Is L&D prepared for the 4th industrial revolution?

by Brett Henebery13 Mar 2017
At the 46th World Economic Forum (WEF) last year, chairman, Klaus Schwab defined the fourth industrial revolution as a “fusion of technologies that is blurring the lines between the physical, digital, and biological spheres”.

Alarmingly, Schwab predicted that the fourth industrial revolution will make 7.1 million jobs disappear and create 2 million jobs in the next five years.

But where are these 7.1 million jobs going?

In short, most of these jobs are likely to be replaced by automation – and it is prospect that has the L&D profession sitting up and taking notice.

As the advent of robotics transforms various industries, the advent of enhanced Artificial Intelligence (AI) promises to supercharge what machines are capable of doing.

Understandably, this makes many workers in the profession of manufacturing, science and even retail very nervous.

According to the WEF’s Future of Jobs report, the impact of these coming changes will be felt in transformations to skills requirements, resulting in substantial challenges for recruiting, training and managing talent.

“Not anticipating and addressing such issues in a timely manner over the coming years may come at an enormous economic and social cost for businesses, individuals and economies and societies as a whole,” the report stated.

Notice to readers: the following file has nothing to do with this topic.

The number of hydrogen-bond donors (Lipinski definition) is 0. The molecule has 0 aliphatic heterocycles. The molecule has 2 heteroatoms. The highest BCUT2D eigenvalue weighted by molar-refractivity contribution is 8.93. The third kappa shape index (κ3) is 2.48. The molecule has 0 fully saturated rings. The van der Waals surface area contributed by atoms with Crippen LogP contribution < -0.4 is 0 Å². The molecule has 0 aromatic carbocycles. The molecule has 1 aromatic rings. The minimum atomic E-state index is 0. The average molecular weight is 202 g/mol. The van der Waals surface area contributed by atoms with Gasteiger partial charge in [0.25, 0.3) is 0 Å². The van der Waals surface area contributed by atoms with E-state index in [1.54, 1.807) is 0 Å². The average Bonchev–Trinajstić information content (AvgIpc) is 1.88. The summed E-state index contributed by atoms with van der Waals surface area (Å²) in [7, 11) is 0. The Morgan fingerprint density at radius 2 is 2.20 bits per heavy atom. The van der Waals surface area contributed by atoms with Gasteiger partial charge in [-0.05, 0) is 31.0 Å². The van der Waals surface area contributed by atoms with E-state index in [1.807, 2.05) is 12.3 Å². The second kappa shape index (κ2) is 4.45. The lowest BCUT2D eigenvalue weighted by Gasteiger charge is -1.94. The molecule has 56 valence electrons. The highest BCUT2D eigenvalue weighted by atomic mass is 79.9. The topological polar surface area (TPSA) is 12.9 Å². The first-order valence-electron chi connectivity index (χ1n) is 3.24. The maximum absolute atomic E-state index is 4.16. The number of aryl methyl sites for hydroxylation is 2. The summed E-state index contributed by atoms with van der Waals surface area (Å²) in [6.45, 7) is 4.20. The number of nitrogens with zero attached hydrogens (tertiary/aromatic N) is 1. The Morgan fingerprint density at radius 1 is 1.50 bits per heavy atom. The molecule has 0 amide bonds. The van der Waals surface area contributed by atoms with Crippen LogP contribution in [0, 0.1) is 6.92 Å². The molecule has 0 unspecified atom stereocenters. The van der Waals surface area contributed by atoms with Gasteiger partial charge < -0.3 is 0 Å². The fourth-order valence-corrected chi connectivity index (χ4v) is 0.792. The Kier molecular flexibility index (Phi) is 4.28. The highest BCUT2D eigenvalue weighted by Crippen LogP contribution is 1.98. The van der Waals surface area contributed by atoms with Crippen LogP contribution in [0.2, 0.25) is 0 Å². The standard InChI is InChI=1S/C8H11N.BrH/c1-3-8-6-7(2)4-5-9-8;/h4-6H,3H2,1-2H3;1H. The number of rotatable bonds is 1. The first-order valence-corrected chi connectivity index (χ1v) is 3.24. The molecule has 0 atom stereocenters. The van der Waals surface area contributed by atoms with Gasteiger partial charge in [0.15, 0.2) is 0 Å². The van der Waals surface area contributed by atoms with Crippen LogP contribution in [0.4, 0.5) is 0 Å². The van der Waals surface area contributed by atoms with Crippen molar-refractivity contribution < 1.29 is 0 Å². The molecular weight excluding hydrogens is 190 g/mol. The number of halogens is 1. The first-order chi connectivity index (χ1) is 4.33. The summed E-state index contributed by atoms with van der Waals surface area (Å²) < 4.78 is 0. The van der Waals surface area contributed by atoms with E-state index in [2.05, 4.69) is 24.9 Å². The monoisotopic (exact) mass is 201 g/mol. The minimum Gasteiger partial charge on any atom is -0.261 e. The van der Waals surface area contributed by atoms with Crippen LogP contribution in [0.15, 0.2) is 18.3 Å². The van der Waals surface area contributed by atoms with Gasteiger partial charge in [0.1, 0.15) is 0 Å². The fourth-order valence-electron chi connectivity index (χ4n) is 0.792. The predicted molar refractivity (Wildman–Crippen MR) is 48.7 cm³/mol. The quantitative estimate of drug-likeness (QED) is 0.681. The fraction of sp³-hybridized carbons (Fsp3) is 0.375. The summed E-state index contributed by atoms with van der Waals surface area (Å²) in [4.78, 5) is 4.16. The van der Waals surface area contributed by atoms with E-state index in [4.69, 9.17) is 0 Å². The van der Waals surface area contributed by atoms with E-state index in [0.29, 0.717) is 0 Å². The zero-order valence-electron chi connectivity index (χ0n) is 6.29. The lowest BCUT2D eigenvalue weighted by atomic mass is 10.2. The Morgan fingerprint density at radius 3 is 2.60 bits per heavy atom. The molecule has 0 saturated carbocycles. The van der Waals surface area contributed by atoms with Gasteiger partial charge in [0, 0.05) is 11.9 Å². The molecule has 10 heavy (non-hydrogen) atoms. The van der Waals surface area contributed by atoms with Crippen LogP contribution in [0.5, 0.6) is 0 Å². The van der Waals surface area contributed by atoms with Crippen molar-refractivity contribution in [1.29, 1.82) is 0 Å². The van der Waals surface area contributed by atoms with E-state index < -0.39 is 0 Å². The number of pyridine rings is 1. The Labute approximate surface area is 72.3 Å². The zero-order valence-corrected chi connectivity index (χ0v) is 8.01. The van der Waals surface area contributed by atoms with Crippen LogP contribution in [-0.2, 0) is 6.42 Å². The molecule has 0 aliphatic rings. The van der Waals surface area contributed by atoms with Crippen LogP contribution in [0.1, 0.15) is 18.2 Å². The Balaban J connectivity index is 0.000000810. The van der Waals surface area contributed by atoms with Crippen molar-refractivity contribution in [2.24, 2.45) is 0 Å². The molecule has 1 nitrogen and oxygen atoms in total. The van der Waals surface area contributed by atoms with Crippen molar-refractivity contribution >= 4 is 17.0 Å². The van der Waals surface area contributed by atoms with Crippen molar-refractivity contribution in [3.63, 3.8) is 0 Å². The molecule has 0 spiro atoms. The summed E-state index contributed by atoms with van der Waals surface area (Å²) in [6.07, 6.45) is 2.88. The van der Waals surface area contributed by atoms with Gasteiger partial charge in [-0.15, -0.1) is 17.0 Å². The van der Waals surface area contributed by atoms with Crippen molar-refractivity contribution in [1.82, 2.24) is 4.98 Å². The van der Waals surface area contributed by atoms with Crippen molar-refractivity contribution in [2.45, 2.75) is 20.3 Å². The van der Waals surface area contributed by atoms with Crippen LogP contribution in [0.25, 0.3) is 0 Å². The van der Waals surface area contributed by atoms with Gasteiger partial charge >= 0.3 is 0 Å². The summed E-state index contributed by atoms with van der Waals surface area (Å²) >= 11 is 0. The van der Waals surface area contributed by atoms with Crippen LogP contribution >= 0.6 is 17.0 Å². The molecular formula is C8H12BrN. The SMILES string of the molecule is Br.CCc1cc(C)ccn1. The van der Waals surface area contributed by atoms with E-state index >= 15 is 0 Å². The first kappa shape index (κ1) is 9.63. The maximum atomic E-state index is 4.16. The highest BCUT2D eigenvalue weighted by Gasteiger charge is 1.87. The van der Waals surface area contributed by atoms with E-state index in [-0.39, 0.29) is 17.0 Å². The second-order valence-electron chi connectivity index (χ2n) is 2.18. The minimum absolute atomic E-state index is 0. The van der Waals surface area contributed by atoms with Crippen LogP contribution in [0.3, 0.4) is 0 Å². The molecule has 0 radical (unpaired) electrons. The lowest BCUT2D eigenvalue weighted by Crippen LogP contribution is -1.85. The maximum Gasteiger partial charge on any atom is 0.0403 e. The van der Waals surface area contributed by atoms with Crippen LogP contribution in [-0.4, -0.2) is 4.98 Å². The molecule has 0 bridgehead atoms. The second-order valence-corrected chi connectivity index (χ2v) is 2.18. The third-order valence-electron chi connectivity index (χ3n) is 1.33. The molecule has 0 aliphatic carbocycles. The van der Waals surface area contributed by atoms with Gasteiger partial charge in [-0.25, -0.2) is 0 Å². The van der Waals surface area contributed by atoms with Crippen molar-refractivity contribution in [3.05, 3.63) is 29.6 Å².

The report also found that business leaders are aware of these looming challenges but have been slow to act decisively.

Just over two thirds of the report’s respondents said future workforce planning and change management featured as “a reasonably high or very high” priority on the agenda of their company’s or organisation’s senior leadership.

However, a major global study paints an even starker picture for human learners when it comes to their organisation’s priorities.

A major global study by Korn Ferry has made the startling discovery that the majority of CEOs place more value on their organisation's technology and tangible assets than on their workforce.

Among the significant findings was that 63% of CEOs believed that in five years, technology would be their business's greatest strength in terms of gaining a competitive advantage.

In addition, 67% believed that in the future technology would represent greater value than people to a business, while 44% said that the growing use of robots, automation and artificial intelligence would make people “largely irrelevant” in the workplace of the future.

However, as an L&D Professional article last week pointed out, the challenges associated with the emergence of AI also present learners with unique training opportunities.

Daniel Serfaty, founder of the human-centred engineering firm Aptima and a pioneer in simulation science, says that eventually, AI will enable everyone to have “a personal learning partner” to enhance on-the-job performance.

“The ability to tailor individual training to the individual is the next great step in the evolution of training technology,” he said.

But the question is: how relevant will human learners be to organisations by the time that the “evolution of training technology” truly ramps up?
 

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